Embrace relationships, not transactions: New, digital business models such as “anything-as-a-service” create lasting value from recurring, sticky customer relationships instead of one-off transaction fees. Several companies such as Adobe Systems and Cisco Systems have made this difficult transition; it can work, if you have the experience.
Embrace disruption: It’s better to cannibalize and disrupt your own business, than to let someone else do it. Again using an outside example, Adobe Systems moved to subscriptions in order to avoid the competition of its own, legacy products - and piracy. Hong Kong companies can bring on world-class entrepreneurial and technology talent, with a disruptive mindset and a track-record of successfully driving new business models and opportunities.
Embrace the talent already here: Mark Zuckerberg once famously said “young people are just smarter”. Given my age, I don’t necessarily agree, but fresh blood with drive, ideas, creativity, self-reliance and passion make for successful disruption. Hong Kong companies can develop a mindset of talent acquisition and nurturing, and “failing forward”, rewarding efforts to change instead of adherence to rigid corporate guidelines.
Embrace corporate ventures: Hong Kong companies can also embrace venture investments as a critical capability, instead of a “nice to have”. This also requires bringing in outside talent capable of identifying disruptions and capable disruptors, separating hype from substance, and mentoring startups.
Hong Kong startups also need to change their mindset, embracing 3 keys to create more opportunities for financing rounds and successful IPO and acquisition exits:
Embrace smart capital: Companies do not lack access to capital, especially seed funding, in Hong Kong. However they do lack access to smart capital: people with knowledge and experience in value-creating disruption. As an angel investor, I avoid companies with pitches full of buzz-words clearly targeted at inexperienced investors. Start-ups should welcome “tough love” investors and advisors with real experience in disruption.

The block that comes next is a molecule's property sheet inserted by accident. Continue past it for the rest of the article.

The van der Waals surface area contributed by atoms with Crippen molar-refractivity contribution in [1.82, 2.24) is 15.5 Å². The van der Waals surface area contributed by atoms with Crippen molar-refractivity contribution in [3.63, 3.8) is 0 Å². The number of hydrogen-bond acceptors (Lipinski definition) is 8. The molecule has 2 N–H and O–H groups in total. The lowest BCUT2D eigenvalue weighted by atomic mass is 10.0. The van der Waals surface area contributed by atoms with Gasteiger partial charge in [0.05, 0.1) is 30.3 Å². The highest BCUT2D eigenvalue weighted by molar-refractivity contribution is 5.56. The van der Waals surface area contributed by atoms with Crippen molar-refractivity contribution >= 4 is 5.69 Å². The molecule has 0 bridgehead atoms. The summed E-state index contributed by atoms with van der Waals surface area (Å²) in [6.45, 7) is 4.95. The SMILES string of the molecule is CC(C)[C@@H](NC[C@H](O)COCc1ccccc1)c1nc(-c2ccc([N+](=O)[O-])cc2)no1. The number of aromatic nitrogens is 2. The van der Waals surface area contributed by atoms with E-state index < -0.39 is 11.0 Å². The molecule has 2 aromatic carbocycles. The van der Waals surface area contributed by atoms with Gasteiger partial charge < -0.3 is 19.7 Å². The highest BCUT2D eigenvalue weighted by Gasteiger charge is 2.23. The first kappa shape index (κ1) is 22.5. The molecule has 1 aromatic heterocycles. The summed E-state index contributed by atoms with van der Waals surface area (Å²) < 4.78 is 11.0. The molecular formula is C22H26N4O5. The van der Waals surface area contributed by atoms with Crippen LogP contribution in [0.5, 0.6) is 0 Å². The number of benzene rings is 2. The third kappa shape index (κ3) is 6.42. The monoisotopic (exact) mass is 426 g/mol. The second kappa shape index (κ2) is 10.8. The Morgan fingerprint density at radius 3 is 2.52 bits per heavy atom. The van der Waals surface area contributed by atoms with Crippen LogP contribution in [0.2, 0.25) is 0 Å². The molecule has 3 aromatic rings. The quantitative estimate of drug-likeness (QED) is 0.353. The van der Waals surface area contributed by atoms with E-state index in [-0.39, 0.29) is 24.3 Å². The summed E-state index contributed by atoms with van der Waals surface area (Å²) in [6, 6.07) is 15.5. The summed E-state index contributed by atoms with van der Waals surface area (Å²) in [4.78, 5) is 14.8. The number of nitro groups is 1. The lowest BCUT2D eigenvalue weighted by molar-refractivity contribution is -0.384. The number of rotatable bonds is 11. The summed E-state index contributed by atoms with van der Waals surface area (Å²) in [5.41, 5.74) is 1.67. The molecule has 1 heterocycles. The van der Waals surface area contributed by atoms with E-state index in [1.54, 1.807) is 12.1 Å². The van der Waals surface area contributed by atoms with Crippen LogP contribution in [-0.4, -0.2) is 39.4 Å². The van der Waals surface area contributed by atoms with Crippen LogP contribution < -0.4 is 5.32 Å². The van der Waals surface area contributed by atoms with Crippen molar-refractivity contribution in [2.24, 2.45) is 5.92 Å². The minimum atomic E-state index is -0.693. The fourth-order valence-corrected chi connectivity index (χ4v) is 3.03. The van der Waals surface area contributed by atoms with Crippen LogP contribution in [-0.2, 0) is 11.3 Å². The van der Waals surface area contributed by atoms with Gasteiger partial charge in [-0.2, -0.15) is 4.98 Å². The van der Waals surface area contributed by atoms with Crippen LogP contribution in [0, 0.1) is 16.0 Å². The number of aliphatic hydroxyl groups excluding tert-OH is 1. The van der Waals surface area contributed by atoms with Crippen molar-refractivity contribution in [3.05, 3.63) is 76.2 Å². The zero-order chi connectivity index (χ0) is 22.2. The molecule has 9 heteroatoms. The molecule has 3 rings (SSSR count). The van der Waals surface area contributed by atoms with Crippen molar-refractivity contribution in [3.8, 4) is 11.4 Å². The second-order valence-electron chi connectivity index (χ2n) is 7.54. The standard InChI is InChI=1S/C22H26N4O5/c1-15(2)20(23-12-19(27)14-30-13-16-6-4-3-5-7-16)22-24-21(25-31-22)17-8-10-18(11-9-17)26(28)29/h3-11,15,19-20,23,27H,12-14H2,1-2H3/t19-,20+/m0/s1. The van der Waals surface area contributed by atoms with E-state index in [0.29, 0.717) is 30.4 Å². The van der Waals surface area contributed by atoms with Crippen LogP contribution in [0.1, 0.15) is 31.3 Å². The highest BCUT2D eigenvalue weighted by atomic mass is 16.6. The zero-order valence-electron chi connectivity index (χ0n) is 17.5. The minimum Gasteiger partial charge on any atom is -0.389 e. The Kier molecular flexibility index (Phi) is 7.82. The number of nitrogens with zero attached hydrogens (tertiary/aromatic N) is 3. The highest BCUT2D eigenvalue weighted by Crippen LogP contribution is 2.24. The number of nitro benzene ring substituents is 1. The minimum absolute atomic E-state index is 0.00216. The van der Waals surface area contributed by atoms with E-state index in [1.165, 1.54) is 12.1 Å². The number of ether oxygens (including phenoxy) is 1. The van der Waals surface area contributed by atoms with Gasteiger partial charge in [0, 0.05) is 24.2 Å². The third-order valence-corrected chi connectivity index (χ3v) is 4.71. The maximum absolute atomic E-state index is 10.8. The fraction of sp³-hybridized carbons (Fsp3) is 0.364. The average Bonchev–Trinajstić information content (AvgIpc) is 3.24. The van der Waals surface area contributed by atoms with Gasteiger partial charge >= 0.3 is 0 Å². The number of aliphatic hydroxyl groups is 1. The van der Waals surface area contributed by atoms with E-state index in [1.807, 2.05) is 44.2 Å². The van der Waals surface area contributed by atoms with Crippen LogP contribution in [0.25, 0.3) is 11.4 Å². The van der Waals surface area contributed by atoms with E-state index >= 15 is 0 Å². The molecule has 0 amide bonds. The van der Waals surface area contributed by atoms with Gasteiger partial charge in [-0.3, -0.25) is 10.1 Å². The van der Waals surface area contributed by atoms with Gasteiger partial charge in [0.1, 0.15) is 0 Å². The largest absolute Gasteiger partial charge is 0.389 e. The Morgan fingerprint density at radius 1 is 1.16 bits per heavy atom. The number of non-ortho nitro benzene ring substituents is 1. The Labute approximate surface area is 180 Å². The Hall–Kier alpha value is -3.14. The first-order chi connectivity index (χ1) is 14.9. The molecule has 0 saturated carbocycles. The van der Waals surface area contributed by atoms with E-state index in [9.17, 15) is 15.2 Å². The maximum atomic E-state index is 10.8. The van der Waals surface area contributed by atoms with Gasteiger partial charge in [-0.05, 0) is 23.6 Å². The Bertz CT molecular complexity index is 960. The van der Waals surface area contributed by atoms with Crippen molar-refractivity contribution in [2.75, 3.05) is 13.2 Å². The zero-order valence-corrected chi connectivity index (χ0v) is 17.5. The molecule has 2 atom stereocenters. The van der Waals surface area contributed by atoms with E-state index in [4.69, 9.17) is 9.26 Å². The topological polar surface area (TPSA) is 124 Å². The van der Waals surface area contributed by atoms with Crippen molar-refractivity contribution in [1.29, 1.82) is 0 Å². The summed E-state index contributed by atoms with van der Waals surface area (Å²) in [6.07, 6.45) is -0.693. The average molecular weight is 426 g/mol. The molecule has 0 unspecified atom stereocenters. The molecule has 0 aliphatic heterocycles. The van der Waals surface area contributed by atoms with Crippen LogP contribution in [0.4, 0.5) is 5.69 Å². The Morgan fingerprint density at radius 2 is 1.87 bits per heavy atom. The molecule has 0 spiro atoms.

Embrace incremental success: With plenty of seed funding but limited opportunities for second rounds, and corporates more interested in the status quo than in acquiring disruptors, it can be easy for entrepreneurs to found a company, get seed financing, let it fail when the seed financing runs out, then start again. This cycle needs to be broken. Having mentors and board advisors with disruption experience can help build lasting businesses.
Embrace focus and differentiation: With only 7 million people, Hong Kong is not a scale play. As an angel investor, I regularly pass on startups trying to be the “(insert famous startup name here) of Hong Kong”. But Hong Kong does have areas of advantage over larger neighbors, notably in healthcare, law, intellectual property, and global exposure. We need talent with experience in identifying disruptions and creating lasting, defensible businesses within these verticals of advantage.
Over the next few weeks, I will elaborate on each of these key change opportunities, identifying specific best-practices from my experience for corporates and start-ups.
I have worked on successful business model transformations in three of the world’s leading technology companies. Are you looking for a strategic “secret weapon” to advise you on your business model transformation? I’d be delighted to discuss this with you. Send me a message or schedule an appointment and let's have a conversation about your needs.